Posts tagged ‘mental illness’

Is There a War Going on Between Fathers & Sons?

Ms. Parent Guru wants to know what is going on with the violence between fathers and sons. I get it when dads say “You can’t let your son get away with anything….If you give an inch, he will take a mile.” I realize that there istommy_gilbert_mug a level of respect that every man wants his son to have for him. What is hard to understand is the aggression that seems to go along with the level of respect that fathers require from their sons.

Thinking back, my dad required respect from all of us, not just my brother. He hugged my sister and I, but I don’t remember seeing him hug my brother. He was from the school of hard knocks for boys. That’s the idea that some fathers tell me – “If I am not hard on him, he will not grow up and become a Man!”

Does that type of thinking push sons over the edge? I mean what could possibly be the reason that Thomas Gilbert Jr would kill his father over a decrease in allowance. What would cause Duffy Grogan to shoot his father? And what type of relationship existed between a father and his son would cause Marvin Gaye Sr. to shoot his own flesh and blood? Marvin Gaye

There are probably a number of reasons like greed, drug usage, mental illness. However, as a society, the fact that we start removing any trace of love and nurture in young boys by telling them “Stop crying, you’re acting like a girl” or telling mothers (and fathers) “If you keep hugging him (your son), he won’t become a strong man.” All of that is hogwash! Boys need nurturing just like girls. Dads: please shower lots of love and attention on your son, so that he will grow up into a wonderful man that loves himself and is able to love others as well. Hopefully we can eliminate the aggression that exists.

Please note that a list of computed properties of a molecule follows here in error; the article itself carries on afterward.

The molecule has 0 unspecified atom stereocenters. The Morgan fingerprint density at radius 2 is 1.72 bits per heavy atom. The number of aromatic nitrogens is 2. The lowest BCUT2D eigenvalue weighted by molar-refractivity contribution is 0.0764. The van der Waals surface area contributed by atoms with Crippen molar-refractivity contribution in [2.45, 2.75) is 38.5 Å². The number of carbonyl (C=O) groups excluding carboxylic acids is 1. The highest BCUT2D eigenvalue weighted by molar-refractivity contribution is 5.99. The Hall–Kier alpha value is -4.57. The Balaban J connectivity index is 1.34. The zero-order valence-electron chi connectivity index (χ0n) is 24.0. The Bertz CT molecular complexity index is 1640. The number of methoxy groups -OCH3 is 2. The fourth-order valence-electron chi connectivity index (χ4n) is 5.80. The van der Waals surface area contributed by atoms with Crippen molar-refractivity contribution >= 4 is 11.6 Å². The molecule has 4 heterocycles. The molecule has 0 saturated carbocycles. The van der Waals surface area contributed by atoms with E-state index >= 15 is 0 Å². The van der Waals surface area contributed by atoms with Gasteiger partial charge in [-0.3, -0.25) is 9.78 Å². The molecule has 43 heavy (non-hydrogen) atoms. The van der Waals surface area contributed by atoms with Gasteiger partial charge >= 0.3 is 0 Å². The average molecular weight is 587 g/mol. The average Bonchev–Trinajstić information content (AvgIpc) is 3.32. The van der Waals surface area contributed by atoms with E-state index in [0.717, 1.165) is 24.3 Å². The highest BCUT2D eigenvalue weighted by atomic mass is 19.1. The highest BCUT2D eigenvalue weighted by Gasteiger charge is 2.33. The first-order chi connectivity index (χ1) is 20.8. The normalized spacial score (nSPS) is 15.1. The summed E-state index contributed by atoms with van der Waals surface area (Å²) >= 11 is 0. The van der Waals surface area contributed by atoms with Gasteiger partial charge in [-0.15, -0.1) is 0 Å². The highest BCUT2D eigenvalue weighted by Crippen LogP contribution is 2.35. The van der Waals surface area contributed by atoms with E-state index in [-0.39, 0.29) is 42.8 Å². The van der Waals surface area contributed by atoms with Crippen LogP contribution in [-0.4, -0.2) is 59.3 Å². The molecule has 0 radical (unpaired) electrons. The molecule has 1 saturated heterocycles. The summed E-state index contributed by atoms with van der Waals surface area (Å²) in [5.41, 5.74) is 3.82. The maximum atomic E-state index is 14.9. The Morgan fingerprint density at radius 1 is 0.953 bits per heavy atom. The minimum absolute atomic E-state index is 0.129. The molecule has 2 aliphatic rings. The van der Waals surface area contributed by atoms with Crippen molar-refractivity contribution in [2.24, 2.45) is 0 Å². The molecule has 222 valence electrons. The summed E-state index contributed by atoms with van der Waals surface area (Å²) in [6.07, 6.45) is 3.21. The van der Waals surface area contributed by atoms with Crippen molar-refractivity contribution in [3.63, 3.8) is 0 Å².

If you want to understand more of what makes your son tick, invest in a copy of my book, ‘The Pampered Prince: Moms Create a GREAT Relationship with Your Son’. http://amzn.to/1l6PUcv If you would like to ask questions or dialogue with me about how tough adult issues affect our sons, reach out to me on Twitter @MsParentguru or on my Facebook author page www.Facebook.com/CGWWBooks. Use hashtag #WarBetweenFathersnSons

 C. Lynn Williams, #MsParentguru

Author & Parent Coach
www.clynnwilliams.com

Trying to Stay Sane While Raising Your Teen (St. Paul Press, 2010)
The Pampered Prince: Moms Create a GREAT Relationship with Your Son (St. Paul Press, 2012)
Raising Your Daughter Through the Joys, Tears & HORMONES! (220 Publishing, 2013)

January 8, 2015 at 2:56 pm Leave a comment

When Suicide is NOT the Answer

I had a friend in high school who told me he was going to ‘kill himself’. I was beside myself with worry, told my parents and my dad said – “If he was going to kill himself, he wouldn’t tell you first.” Of course the guy did not kill himself, but my brother did… Parents should never have to bury their children but they certainly shouldn’t have to bury them because they’ve committed suicide. Suicide is such a desperate call for help and in my opinion indicates that there were no other options. The problem for most parents is how is it that our child, teen or post-teen adult lives and interacts with us every day and we have no idea that they are contemplating suicide? Mental disorder, such as depression, bipolar disorder, schizophrenia, alcoholism, or drug abuse is often the cause of suicide.[1] Additional stress factors such as difficult interpersonal relationships, long-term sickness or financial worries can also contribute to feelings that “life is no longer worth living”.

According to HelpGuide.org, most suicidal people give signals of their intentions. Below are some warning signs that we can look for to recognize and hopefully prevent suicides with our family, friends and students:

Suicide Warning Signs

Talking   about suicide Any talk   about suicide, dying, or self-harm, such as “I wish I hadn’t been   born,” “If I see you again…” and “I’d be better off   dead.”
Seeking   out lethal means Seeking   access to guns, pills, knives, or other objects that could be used in a   suicide attempt.
Preoccupation   with death Unusual   focus on death, dying, or violence. Writing poems or stories about death.
No hope   for the future Feelings   of helplessness, hopelessness, and being trapped (“There’s no way   out”). Belief that things will never get better or change.